South Korea's new opposition leader accused President Park Chung Hee's government today of using police power to restrict the press, suppress human rights and squelch dissent.

The speech to foreign corresponts in Seoul by Kim Young Sam, recently elected chairman of the New Democratic Party, was one of the toughest antigovernment statements in years outside the National Assembly and appeared to be an intentional test of a decree banning political dissent.

Hundreds of South Koreans have been jailed for less direct criticisms.

Kim said he hopes to express his views to President Carter during his visit to Seoul later this month. Calling the results of the recent National Assembly election - in which his party won a plurality - a sign of lack of confidence in the government, Kim declared:

"The Park regime should peacefully surrender the reins of power in face of this vote of no confidence."

Kim said he has made a formal request through diplomatic channels to meet with Carter so "he can hear what the people wish to stay to him."

So far as is known, the White House has not responded to such requests but has let it be known through the State Department that Carter will discuss human rights in South Korea with President Park.

Carter's schedule for the Korean visit, released candidate Kim Dae Jung, have argued Carter not to make the visit because they assert it would strengthen Park's government by appearing to support his policy of dealing with dissent.

Kim Young Sam, said he welcomed Carter's visit "in principle," but added, "Our people will be severely disappointed if [it] results merely in strengthening of a particular political regime."

Kim Young Sam was elected party chairman May 30 by a slender majority after a strong endorsement from Kim Dae Jung, who as the party's presidential candidate running against Park in 1971 received 45 percent of the vote.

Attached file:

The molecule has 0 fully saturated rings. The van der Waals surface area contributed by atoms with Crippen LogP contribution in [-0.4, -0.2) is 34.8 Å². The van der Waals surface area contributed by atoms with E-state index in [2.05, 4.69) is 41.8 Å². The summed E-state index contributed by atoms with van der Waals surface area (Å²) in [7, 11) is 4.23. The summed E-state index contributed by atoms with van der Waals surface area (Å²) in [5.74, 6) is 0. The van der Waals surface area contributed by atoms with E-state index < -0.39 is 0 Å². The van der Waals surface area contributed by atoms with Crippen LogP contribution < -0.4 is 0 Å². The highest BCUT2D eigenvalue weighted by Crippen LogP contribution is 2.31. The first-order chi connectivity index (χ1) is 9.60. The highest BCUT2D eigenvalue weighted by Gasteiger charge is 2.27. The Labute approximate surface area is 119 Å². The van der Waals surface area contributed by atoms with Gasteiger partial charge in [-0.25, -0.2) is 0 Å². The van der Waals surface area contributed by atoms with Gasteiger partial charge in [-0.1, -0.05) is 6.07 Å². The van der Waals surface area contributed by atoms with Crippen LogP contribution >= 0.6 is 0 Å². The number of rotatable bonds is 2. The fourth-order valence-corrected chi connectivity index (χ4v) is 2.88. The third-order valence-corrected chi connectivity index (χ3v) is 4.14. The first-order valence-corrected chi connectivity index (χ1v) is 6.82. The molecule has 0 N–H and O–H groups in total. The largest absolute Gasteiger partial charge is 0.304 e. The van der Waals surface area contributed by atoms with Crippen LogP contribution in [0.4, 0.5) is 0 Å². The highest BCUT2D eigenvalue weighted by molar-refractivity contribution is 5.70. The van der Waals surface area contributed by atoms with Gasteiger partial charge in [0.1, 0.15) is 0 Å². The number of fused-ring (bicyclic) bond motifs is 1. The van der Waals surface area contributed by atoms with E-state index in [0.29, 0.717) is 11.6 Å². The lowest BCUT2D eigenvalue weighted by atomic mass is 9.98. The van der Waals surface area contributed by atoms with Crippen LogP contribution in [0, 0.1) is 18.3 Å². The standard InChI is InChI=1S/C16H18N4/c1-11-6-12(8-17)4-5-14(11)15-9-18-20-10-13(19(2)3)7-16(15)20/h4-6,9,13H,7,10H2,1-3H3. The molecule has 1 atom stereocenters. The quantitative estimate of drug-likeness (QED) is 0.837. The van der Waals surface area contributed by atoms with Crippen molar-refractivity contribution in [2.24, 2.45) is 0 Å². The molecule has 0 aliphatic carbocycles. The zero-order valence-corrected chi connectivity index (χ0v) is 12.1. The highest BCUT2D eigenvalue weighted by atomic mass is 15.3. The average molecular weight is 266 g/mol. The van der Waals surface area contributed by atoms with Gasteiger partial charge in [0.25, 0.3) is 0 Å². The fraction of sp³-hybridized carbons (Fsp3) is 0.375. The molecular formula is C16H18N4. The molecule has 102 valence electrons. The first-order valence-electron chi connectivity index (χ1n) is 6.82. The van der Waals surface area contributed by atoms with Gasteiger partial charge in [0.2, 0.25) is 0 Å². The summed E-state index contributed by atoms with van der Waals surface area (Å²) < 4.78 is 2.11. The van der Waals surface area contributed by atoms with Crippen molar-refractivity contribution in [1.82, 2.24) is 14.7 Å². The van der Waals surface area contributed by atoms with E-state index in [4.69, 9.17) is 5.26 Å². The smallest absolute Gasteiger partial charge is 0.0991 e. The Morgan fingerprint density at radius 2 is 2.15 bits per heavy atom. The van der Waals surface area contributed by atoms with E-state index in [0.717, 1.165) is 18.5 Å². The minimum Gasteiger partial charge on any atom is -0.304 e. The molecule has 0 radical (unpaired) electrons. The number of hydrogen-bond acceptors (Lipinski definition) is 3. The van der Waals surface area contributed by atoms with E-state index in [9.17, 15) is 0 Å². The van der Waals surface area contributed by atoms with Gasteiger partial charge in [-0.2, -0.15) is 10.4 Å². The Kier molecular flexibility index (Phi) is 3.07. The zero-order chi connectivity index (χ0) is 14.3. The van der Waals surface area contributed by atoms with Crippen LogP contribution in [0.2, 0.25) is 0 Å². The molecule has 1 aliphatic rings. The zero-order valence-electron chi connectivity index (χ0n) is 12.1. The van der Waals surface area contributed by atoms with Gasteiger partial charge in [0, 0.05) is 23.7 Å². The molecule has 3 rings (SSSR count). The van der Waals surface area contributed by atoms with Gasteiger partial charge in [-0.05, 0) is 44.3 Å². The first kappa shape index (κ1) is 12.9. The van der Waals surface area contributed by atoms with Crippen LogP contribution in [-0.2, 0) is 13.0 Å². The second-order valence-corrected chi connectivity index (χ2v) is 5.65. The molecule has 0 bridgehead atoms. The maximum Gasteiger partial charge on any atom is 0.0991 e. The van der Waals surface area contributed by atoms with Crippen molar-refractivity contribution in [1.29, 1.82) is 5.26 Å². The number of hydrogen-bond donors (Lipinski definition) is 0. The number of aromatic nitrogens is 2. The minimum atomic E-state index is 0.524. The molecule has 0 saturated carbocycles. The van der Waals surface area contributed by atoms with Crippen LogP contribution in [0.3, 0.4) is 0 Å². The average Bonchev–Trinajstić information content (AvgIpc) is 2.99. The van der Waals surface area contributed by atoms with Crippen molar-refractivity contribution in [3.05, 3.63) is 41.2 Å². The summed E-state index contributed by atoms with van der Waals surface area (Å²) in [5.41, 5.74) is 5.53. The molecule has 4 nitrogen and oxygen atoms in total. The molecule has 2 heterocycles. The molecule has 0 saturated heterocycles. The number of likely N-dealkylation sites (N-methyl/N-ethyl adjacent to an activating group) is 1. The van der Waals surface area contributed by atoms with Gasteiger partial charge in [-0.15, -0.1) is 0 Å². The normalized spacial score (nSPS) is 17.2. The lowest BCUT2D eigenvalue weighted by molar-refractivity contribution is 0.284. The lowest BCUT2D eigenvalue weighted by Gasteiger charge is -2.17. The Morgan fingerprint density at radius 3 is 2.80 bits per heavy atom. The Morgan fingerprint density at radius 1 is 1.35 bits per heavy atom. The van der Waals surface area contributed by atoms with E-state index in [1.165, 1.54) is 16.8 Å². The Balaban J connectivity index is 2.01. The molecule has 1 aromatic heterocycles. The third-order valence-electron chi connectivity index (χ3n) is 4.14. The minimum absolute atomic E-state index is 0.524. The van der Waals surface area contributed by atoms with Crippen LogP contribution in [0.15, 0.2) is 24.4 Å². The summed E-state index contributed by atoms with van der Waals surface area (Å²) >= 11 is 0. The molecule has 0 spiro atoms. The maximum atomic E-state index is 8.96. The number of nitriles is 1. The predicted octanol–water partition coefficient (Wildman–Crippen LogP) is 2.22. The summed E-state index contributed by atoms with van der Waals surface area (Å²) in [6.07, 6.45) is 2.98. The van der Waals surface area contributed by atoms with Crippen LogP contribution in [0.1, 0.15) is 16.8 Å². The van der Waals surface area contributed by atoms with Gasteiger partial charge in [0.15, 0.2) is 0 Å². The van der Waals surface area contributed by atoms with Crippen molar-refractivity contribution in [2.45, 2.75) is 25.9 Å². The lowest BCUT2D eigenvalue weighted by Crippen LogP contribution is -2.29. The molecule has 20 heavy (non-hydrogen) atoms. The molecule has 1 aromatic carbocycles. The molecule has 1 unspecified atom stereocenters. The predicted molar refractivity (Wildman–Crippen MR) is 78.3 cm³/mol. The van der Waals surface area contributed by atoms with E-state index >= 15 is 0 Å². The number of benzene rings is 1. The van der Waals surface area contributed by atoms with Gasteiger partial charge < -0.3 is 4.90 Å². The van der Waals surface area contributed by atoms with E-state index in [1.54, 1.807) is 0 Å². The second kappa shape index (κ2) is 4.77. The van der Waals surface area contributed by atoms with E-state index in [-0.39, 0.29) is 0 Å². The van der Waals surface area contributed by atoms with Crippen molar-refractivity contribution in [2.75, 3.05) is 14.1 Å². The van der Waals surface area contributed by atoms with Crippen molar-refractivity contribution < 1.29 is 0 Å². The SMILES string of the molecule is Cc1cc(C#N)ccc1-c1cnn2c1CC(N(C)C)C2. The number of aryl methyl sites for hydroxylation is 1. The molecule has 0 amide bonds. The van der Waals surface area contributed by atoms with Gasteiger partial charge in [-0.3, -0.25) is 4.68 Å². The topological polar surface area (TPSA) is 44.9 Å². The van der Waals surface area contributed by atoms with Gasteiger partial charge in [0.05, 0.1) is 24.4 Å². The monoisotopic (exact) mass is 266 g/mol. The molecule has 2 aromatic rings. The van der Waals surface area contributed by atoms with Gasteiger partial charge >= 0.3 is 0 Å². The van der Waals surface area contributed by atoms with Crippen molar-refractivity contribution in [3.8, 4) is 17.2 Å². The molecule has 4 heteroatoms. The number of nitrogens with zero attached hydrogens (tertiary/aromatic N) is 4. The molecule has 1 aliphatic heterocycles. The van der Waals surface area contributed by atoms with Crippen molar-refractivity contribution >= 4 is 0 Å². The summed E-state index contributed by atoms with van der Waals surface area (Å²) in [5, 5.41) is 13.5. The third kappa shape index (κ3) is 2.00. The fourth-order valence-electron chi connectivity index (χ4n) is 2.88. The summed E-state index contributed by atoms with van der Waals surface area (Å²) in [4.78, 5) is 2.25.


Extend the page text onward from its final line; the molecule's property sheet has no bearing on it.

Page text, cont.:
The Kim's faction had accused the party's previous leadership of cooperating with Park's ruling party and of failing to oppose the president forecefully on such issues as dissent and rights.

In elections for the National Assembly last December, the opposition party outpolled Park's party, by about 1 percent of the total vote. Park controls the legislature because he is allowed to appoint one-third of its members.

"If democratic principles had been observed, the New Democratic Party would have become the ruling party," Kim Young Sam said today. He had asserted last month that while he was campaigning for the party leadership, government agents raided his campaign offices, seized pamphlets, and kept him under surveillance.

Accusing the government today of using police power to divide the political opposition, restrict the press, and suppress human rights, Kim said, "Our party will take the lead in fighting against these things."

Its first demand, he said, would be to rescind the presidential proclamation that bans any criticism of the government outside the halls of the National Assembly.

He also accused the government of damaging the prestige of South Korea by its treatment of Kim Dae Jung, who was jailed for nearly three years for criticizing Park, and for permitting such major scandal as the case of Tongsun Park, who has accused of paying money to influence U.S. congressmen.

Kim Dae Jung reportedly was picked up by police for questioning last night and released after three hours.

Kim Young Sam also insisted that opposition leaders should be permitted a role in unification negotiations with North Korea and said he is willing to meet with North Korean President Kim II Sung.